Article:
Ever since it opened in 2006, I’ve wanted to visit the Musée du quai Branly (MQB) in Paris, which “contains the collections of the now-closed Musée national des Arts d’Afrique et d’Océanie and the ethnographic department of the Musée de l’Homme.” With a permanent collection of over 267,000 objects and nearly 3,500 of those on display at any given time, it is one of the most important anthropology museums in the world. The building itself is also an impressive piece of architecture by Jean Nouvel—nicely setting off the collection. So I was happy to be able to finally visit the MQB this past Thursday. It was an awe-inspiring experience and I’m just sorry I didn’t have a week to spend at the museum, since it is truly too much to absorb in a single day. The permanent collection is divided up in to Asia, Oceania, Africa and The Americas. My recommendation would be to only try to visit one section per visit (and Oceania is so huge that it could easily accommodate two visits if you listen to the excellent audio tour).
I want to focus on one of their current special exhibitions: Les Maîtres du Désordre which was the highlight of our visit. Les Maîtres du Désordre reminds me of an MOMA exhibit I visited as a teenager: Primitivism in 20th Century Art: Affinity of the Tribal and the Modern. That exhibit looked at the impact of the very African and Pacific works now housed in the MQB upon the development of modern art. Both are large, ambitious exhibits which seek to draw comparisons across numerous cultures. Both also seek to find affinities between modern art and “primitive” art. So it is worth looking at what James Clifford wrote about the MOMA exhibit before looking at the one at the MQB.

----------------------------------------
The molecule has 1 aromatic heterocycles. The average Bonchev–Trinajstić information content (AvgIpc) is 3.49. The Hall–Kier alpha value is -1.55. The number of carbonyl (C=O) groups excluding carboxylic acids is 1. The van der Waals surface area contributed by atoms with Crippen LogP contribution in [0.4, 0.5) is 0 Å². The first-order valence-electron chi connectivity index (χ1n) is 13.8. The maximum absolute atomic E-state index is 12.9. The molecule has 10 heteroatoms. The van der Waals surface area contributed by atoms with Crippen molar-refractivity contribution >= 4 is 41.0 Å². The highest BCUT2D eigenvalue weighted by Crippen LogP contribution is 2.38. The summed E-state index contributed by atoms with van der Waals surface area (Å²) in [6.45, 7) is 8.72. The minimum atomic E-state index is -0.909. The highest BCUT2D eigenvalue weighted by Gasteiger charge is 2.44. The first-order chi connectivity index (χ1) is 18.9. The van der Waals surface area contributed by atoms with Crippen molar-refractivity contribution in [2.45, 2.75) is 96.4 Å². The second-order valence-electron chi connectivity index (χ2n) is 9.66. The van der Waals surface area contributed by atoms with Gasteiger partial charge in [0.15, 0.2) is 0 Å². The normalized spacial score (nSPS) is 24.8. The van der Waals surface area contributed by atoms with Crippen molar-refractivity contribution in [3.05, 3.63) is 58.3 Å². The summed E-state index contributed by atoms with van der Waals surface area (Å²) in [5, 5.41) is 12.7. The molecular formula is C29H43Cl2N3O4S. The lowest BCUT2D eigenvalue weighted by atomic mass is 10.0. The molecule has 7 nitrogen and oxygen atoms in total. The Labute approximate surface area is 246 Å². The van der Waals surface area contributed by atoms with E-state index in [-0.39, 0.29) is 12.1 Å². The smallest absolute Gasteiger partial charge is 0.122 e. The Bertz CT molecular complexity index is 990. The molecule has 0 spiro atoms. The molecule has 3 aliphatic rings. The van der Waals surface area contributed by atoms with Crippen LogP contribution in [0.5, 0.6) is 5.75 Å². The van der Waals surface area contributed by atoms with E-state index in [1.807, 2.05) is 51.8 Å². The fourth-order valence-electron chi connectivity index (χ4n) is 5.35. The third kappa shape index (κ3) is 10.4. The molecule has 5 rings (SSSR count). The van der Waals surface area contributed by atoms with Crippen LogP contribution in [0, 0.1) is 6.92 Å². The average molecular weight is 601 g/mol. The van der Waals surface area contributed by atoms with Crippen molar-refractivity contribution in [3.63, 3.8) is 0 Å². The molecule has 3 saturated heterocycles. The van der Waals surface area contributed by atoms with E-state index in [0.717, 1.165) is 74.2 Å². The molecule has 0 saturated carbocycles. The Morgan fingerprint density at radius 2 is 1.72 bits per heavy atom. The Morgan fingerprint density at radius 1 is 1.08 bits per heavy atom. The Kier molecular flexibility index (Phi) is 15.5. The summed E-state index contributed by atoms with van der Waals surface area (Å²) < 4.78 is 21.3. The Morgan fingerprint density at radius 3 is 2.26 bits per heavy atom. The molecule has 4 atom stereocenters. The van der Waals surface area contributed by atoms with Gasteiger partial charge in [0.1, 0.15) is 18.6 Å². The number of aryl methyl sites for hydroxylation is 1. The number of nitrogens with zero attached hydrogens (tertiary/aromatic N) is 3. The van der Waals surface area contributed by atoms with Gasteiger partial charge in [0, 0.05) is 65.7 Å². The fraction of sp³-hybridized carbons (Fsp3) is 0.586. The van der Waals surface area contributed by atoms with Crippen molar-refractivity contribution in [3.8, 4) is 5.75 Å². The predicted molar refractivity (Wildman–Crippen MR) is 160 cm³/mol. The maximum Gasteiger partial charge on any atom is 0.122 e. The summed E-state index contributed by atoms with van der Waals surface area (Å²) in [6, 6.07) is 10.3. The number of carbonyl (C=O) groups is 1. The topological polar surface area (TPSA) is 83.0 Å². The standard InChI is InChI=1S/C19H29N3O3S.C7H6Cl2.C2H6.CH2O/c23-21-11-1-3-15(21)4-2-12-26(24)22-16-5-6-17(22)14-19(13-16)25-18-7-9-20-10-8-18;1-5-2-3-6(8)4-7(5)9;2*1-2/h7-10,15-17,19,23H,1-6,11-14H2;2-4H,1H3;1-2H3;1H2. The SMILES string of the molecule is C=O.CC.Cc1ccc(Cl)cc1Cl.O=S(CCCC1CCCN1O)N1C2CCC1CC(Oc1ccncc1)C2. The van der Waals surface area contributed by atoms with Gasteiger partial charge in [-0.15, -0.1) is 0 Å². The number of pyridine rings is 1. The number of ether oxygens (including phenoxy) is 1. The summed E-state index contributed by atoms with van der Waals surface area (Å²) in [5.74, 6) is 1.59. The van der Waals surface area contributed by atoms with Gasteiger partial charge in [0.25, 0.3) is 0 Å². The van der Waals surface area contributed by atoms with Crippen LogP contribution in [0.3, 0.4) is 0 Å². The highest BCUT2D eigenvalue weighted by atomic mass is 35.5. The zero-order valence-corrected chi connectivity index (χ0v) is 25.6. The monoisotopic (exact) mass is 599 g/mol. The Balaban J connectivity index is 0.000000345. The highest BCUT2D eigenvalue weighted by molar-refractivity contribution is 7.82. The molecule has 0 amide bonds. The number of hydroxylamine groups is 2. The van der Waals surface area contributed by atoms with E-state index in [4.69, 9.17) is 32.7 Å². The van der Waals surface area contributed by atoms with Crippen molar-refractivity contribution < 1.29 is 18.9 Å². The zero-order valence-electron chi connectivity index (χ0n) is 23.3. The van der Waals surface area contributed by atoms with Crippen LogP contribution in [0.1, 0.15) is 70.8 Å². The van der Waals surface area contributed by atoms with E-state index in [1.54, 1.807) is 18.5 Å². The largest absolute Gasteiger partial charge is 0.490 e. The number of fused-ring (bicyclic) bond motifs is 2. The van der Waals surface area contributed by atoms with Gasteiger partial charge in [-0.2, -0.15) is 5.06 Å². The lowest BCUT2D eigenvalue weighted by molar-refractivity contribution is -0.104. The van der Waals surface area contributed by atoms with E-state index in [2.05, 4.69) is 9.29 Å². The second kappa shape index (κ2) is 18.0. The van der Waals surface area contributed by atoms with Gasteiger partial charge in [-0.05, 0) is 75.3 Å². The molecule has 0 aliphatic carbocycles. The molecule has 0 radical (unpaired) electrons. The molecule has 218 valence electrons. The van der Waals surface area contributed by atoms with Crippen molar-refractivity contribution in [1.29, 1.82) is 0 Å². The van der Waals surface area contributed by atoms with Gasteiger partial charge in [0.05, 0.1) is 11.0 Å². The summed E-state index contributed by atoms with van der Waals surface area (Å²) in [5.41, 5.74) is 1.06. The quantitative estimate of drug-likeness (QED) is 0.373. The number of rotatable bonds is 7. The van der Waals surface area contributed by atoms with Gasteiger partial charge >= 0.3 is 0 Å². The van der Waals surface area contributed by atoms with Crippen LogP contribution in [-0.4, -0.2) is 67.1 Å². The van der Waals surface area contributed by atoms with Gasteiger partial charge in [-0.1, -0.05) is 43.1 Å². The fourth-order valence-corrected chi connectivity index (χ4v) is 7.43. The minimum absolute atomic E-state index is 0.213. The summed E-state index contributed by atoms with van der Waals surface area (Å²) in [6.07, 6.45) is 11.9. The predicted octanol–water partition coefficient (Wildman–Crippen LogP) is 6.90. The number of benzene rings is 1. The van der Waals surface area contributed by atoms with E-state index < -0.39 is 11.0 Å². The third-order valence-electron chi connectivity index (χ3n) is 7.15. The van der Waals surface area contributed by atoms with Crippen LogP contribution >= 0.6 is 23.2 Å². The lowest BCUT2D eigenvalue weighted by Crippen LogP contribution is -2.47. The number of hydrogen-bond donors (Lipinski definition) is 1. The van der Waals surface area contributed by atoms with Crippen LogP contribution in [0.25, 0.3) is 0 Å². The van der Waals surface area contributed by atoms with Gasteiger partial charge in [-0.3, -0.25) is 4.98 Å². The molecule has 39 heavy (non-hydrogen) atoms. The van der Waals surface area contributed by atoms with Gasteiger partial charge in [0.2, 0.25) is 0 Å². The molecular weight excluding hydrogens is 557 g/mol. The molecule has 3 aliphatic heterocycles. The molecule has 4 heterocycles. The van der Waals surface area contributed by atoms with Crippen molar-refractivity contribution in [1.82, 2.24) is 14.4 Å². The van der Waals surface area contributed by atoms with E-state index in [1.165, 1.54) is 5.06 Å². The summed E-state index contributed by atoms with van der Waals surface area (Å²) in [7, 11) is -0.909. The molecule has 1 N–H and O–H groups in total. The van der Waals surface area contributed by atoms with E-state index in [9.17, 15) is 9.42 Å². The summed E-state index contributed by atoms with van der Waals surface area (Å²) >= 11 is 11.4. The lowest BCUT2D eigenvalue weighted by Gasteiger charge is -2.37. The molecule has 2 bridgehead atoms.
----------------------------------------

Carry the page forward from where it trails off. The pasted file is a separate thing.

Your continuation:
In his essay “Histories of the Tribal and the Modern” Clifford criticized the MOMA show on several grounds: the comparative method used is flawed (they could just as easily have found “primitive” art works which did not resemble Picasso paintings as ones which did), the works they chose are decontextualized and removed from their cultural and historical context, they chose works which are unproblematically “pure” in that they are free of European or other obviously modern influences, and the African and Pacific works are seen primarily in terms of their importance for “our” cultural development from which “they” are excluded. (On the problematic aesthetization of traditional “art” also see Wyatt MacGaffey’s essay “‘Magic, or as we usually say ‘Art’.”)
To what extent is Les Maîtres du Désordre guilty of the same sins as the Primitivism exhibit at MOMA?
The following text appears near the entrance to the show:
The constant fight waged by gods against demons in the cosmologies of many different cultures illustrates this fragile equilibrium of the world. Order and chaos, destruction and creation follow each other cyclically and are at the root of the founding myths of our societies.